Lead exposure from soil in Peruvian mining towns: a national assessment supported by two contrasting examples
Alexander van Geen a, Carolina Bravo b, Vladimir Gil c, Shaky Sherpa d & Darby Jack b
a. Lamont-Doherty Earth Observatory of Columbia University, Route 9W, Palisades, New York, NY, 10964, United States of America (USA).
b. Mailman School of Public Health, Columbia University, New York, USA.
c. Center for Environmental Research and Conservation, Columbia University, New York, USA.
d. Center for International Earth Science Information Network, Columbia University, Palisades, USA.
Correspondence to Alexander van Geen (e-mail: firstname.lastname@example.org).
(Submitted: 18 April 2012 – Revised version received: 28 August 2012 – Accepted: 30 August 2012 – Published online: 10 October 2012.)
Bulletin of the World Health Organization 2012;90:878-886. doi: 10.2471/BLT.12.106419
Children and adults are still routinely exposed to very high levels of lead in developing countries, particularly in regions with a long mining history, such as the Andes.1-4 This study focuses on Peru, which ranks among the world’s top five producers of silver, zinc, lead and copper5 and has a long and conflict-ridden mining history.6 Exposure to lead in this country may have been prolonged, despite some widely publicized and severe cases,7 by the importance of the revenue generated by the mining industry, weak regulation, a lack of information about contamination and a perception that the cost of interventions might be prohibitive. The premise of this study is that many, perhaps most, egregious cases of mining-related childhood lead exposure in Peru, and similarly affected countries in South America and Africa, could be avoided at a relatively modest cost by systematically mapping hot spots for lead in soil in mining towns where ore is currently processed or has been processed in the past. Interventions carried out around mines, ore processing plants and smelters in other parts of the world have already been shown to reduce dramatically childhood exposure to lead.8-11
The exploitation of metal-rich deposits in the Andes dates from pre-colonial times.12 Then, the focus was on silver, as it was during the Spanish colonial era. The extensive use of mercury to extract silver through the process of amalgamation undoubtedly had a substantial, albeit localized, impact on the health of workers.13,14 Potentially just as important, however, especially when their cumulative effect is considered, could be the health impact of the mine tailings left over once the most concentrated ore has been separated. These tailing are enriched in lead and were generated over centuries of mining silver, copper, zinc and lead deposits throughout the region. Today when a new mine enters into operation, the mining company attempts to minimize the risk of exposure by purchasing surrounding tracts of land. In the past, however, population centres typically became established near a mine and dwellings were built on top of mine tailings.15 In such places, even today it is still common for children to ingest large quantities of lead by playing in contaminated soil or ingesting lead-laden dust at home.10,16-19 Currently, Peru has no standard for the lead content of soil.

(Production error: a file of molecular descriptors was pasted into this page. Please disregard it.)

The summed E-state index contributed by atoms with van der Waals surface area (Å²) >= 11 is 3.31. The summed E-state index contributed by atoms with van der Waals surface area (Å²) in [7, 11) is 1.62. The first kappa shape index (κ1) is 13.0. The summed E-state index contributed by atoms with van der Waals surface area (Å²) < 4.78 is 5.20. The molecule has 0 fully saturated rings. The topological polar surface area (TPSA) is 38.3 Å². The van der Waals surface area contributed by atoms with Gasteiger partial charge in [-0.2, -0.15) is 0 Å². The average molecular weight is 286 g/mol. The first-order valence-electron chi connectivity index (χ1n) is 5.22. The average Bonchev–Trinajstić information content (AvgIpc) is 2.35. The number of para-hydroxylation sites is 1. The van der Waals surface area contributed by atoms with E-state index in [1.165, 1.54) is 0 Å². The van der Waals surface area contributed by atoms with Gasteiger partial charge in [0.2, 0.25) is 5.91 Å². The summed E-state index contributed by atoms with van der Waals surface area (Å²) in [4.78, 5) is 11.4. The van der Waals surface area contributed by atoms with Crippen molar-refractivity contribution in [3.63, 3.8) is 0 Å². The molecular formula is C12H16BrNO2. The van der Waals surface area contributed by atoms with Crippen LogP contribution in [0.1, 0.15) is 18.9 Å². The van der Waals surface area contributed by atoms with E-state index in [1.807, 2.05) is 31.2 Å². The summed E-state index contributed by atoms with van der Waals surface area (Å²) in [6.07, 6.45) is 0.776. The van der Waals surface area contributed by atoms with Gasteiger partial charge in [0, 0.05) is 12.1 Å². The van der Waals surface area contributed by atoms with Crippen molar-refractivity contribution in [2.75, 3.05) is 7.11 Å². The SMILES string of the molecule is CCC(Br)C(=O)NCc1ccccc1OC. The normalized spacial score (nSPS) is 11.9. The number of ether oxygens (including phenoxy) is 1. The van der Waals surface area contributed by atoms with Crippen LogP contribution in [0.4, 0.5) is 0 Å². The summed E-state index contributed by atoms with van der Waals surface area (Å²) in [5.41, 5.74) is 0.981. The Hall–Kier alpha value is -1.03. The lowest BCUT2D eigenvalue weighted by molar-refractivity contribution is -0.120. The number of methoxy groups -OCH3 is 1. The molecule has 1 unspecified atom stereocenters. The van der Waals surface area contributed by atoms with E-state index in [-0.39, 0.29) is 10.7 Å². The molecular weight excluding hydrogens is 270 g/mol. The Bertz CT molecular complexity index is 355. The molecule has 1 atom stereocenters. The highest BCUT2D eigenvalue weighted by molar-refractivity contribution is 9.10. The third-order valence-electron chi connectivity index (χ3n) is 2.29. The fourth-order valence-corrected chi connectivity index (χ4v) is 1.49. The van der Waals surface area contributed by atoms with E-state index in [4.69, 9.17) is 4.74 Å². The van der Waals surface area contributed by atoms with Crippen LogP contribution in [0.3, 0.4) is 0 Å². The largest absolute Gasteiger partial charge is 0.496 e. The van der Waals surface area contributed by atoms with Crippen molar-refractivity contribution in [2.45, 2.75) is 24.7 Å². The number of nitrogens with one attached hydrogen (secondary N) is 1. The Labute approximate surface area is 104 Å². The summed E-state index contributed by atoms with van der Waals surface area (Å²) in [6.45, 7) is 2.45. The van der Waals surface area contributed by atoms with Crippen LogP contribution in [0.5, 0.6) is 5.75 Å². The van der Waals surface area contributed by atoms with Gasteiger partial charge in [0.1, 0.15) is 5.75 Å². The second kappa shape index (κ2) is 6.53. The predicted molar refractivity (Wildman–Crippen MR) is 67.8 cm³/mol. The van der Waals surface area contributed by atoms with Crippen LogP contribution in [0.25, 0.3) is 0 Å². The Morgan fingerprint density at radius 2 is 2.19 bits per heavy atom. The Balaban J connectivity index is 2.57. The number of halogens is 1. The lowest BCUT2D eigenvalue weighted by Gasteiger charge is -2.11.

The assumption underlying this study is that lead contamination of soil is heterogeneously distributed and, consequently, the level of contamination within a few kilometres of one mining-related operation can differ greatly from that close to another. If suitable maps were made available locally, young children, who are especially at risk of ingesting soil when playing, could be induced to avoid the most contaminated areas.20 Our aim was to evaluate the potential benefits of such an intervention on a national scale by carrying out a spatial analysis of mining operations in Peru in relation to population density. To the best of our knowledge, no similar study has previously been carried out. In addition, we performed surveys of the local distribution of lead in soil at two locations to illustrate low- and high-risk scenarios. The study focused on lead contamination linked to the exploitation of deposits of polymetallic ore, including gold-containing ore, and therefore excluded contamination associated with cement production and other extractive activities, which could also have a substantial effect on health.
We obtained the geographical coordinates of 7997 sites involved in four types of activity associated with mining: (i) 113 industrial-scale mines in operation in 2009; (ii) 138 ore processing plants; (iii) 3 smelters; and (iv) 7743 “legacies” of past mining activities. Since none of the existing data compilations was exhaustive, the information was drawn from several sources (Appendix A, available at: http://www.ldeo.columbia.edu/~avangeen/mining). The analysis does not include undocumented artisanal mines or informal and unreported mining-related activities, which can also be major sources of lead exposure.11
Details of the 7997 sites, including their attributes, were entered into a spreadsheet (Appendix B, available at: http://www.ldeo.columbia.edu/~avangeen/mining) and the data were mapped using ArcGIS software (esri, Redlands, United States of America) and the geographical coordinate system GCS WGS 1984. A circle with a radius of 5 km, termed a “buffer”, was created around each site; if there was an overlap, circles were merged. The 5-km radius is a compromise. In some cases, the population exposed to lead may have been overestimated because contamination did not extend as far as 5 km from the mining-related operation. In others, the population may have been underestimated because sites that are active at present or were active in the past were not reported. Data on individual sites and merged buffers were converted into computer files with a .kmz extension (Appendix C, available at: http://www.ldeo.columbia.edu/~avangeen/mining) so they could be viewed on Google Earth (Google Inc., Menlo Park, USA).